Today’s robots are mostly hard, rigid machines, with sharp edges and forceful movements, but researchers at Carnegie Mellon University say they should be softer and therefore safer More

This forum has been closed.
Comments
     
There are no comments in this forum. Be first and add one

Featured Videos

Your JavaScript is turned off or you have an old version of Adobe's Flash Player. Get the latest Flash player.
Turkey's Main Opposition Party Hopes for Election Breakthroughi
X
May 22, 2015 10:23 AM
Turkey’s main opposition Republican People’s Party has sought an image change ahead of the June 7 general election. The move comes after suffering successive defeats at the hands of the Islamist-rooted AK Party, which has portrayed it as hostile to religion. Dorian Jones reports from the western city of Izmir.
Video

Video Turkey's Main Opposition Party Hopes for Election Breakthrough

Turkey’s main opposition Republican People’s Party has sought an image change ahead of the June 7 general election. The move comes after suffering successive defeats at the hands of the Islamist-rooted AK Party, which has portrayed it as hostile to religion. Dorian Jones reports from the western city of Izmir.
Video

Video Europe Follows US Lead in Tackling ‘Conflict Minerals’

Metals mined from conflict zones in places like the Democratic Republic of Congo are often sold by warlords to buy weapons. This week European lawmakers voted to force manufacturers to prove that their supply chains are not inadvertently fueling conflicts and human rights abuses. Henry Ridgwell reports from London.
Video

Video Class Tackles Questions of Race, Discrimination

Unrest in some U.S. cities is more than just a trending news item at Ladue Middle School in St. Louis, Missouri. As VOA’s Kane Farabaugh reports, it’s a focus of a multicultural studies class engaging students in wide-ranging discussions about racial tensions and police aggression.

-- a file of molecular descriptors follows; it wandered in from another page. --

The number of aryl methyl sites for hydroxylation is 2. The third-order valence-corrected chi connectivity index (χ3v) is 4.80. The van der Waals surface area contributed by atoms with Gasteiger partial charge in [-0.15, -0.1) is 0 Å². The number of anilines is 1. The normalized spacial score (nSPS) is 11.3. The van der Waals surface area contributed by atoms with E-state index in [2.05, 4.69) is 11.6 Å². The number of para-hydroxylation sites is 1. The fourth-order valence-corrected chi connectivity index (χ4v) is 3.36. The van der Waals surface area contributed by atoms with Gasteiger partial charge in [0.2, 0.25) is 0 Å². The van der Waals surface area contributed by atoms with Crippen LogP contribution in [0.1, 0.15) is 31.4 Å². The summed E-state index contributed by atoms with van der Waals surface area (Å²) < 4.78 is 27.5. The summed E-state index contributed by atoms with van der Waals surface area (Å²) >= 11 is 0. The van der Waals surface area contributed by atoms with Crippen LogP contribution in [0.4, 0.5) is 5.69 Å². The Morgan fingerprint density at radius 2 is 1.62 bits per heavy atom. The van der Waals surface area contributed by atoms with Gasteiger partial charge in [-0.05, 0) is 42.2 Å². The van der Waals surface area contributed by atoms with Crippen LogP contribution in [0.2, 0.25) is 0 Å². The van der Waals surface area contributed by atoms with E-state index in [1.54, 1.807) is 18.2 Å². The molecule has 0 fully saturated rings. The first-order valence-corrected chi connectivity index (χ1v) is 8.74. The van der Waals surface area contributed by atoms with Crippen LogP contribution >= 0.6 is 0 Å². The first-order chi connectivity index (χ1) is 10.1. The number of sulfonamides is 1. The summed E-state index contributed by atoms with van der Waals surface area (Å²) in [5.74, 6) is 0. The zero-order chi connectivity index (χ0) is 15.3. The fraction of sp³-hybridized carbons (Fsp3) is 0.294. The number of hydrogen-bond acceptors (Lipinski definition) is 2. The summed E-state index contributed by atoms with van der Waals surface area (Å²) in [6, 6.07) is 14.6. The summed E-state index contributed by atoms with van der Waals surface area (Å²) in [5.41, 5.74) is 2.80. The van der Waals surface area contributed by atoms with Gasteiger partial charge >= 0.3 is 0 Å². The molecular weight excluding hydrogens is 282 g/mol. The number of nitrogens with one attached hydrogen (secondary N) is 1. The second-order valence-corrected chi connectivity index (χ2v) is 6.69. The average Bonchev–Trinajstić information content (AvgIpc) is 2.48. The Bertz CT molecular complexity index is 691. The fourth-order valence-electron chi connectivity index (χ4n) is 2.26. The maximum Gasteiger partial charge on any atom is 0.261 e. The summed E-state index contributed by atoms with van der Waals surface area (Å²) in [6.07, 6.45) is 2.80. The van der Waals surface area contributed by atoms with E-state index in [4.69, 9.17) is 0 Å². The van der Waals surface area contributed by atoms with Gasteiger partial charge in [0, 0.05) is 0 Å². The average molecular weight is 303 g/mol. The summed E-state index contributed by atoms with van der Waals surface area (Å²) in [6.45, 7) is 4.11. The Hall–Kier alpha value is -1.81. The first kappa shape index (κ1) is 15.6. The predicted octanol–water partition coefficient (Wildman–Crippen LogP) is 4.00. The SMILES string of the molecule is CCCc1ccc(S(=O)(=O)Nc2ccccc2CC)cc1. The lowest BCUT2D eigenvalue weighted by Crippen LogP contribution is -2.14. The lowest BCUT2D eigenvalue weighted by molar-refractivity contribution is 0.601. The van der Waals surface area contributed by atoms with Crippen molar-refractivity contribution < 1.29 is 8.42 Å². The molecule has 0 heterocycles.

Video

Video Mind-Controlled Prosthetics Are Getting Closer

Scientists and engineers are making substantial advances towards the ultimate goal in prosthetics – creation of limbs that can be controlled by the wearer’s mind. Thanks to sophisticated sensors capable of picking up the brain’s signals, an amputee in Iceland is literally bringing us one step closer to that goal. VOA’s George Putic reports.
Video

Video Afghan Economy Sinks As Foreign Troops Depart

As international troops prepare to leave Afghanistan, and many foreign aid groups follow, Afghans are grappling with how the exodus will affect the country's fragile economy. Ayesha Tanzeem reports from the Afghan capital, Kabul.
Video

Video Poverty, Ignorance Force Underage Girls Into Marriage

The recent marriage of a 17-year old Chechen girl to a local police chief who was 30 years older and already had a wife caused an outcry in Russia and beyond. The bride was reportedly forced to marry and her parents were intimidated into giving their consent. The union spotlighted yet again the plight of many underage girls in developing countries. Zlatica Hoke reports poverty, ignorance and fear are behind the practice, especially in Asia and Africa.
Video

Video South Korea Marks Gwangju Uprising Anniversary

South Korea this week marked the 35th anniversary of a protest that turned deadly. The Gwangju Uprising is credited with starting the country’s democratic revolution after it was violently quelled by South Korea’s former military rulers. But as Jason Strother reports, some observers worry that democracy has recently been eroded.
Video

Video California’s Water System Not Created To Handle Current Drought

The drought in California is moving into its fourth year. While the state's governor is mandating a reduction in urban water use, most of the water used in California is for agriculture. But both city dwellers and farmers are feeling the impact of the drought. Some experts say the state’s water system was not created to handle long periods of drought. Elizabeth Lee reports from Ventura County, an agricultural region just northwest of Los Angeles.
Video

Video How to Clone a Mammoth: The Science of De-Extinction

An international team of scientists has sequenced the complete genome of the woolly mammoth. Led by the Swedish Museum of Natural History in Stockholm, the work opens the door to recreate the huge herbivore, which last roamed the Earth 4,000 years ago. VOA’s Rosanne Skirble considers the science of de-extinction and its place on the planet
Video

Video Blind Boy Defines His Life with Music

Cole Moran was born blind. He also has cognitive delays and other birth defects. He has to learn everything by ear. Nevertheless, the 12-year-old has had an insatiable love for music since he was born. VOA’s June Soh introduces us to the young phenomenal harmonica player.

VOA Blogs